Episode 130 – The Fall of the Samurai, Part 13

 

This week, we cover 1867: the final year of the Tokugawa shogunate (sort of). Caught between a loyalist rock and an imperial hard place, Tokugawa Yoshinobu will consider the unthinkable: resignation, and an end to 260 years of bakufu tradition.

 

Listen to the episode here.

Sources

Totman, Conrad. The Collapse of the Tokugawa Bakufu, 1862-1868.

Jansen, Marius. The Making of Modern Japan.

Craig, Albert. Choshu in the Meiji Restoration.

Jansen, Marius. Sakamoto Ryoma and the Meiji Restoration.

Images

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The young emperor Meiji. This photo dates from 1871, four years after his enthronement.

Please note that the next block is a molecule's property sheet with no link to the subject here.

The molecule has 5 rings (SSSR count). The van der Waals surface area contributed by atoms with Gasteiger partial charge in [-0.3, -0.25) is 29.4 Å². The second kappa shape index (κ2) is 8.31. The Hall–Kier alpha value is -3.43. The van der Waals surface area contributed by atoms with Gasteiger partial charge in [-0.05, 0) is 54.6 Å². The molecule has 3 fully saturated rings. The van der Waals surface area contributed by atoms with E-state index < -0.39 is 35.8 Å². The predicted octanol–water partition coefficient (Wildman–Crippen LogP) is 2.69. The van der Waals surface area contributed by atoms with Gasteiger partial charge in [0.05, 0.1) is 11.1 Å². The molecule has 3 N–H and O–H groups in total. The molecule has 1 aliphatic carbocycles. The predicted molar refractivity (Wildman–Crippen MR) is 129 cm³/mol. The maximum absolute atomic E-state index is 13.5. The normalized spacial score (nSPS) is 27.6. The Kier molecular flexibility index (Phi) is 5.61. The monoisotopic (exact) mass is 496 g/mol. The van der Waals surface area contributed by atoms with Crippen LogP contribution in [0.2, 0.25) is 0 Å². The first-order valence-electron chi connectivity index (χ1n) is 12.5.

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Another view of the Emperor Meiji, depicted early in his reign with a group of shishi loyalists. Meiji, unlike his father Komei, was not a consverative and had no attachment to the Tokugawa, and was thus willing to throw in with the shishi.
220px-KaitsuKaishuWesternClothing
Katsu Kaishu in the 1860s. Katsu was tapped to try to negotiate a settlement between the two sides in 1867, but failed — there was no common ground from which to even begin a negotiation, let alone conclude one.
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Nijo Castle, home of the shogunal presence in Kyoto. While staying here during negotiations, Tokugawa Yoshinobu made the fateful decision to agree to resign and return power to the emperor.
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A stylized depiction of Yoshinobu’s announcement of his resignation. The real ceremony, I suspect, was not this tranquil.
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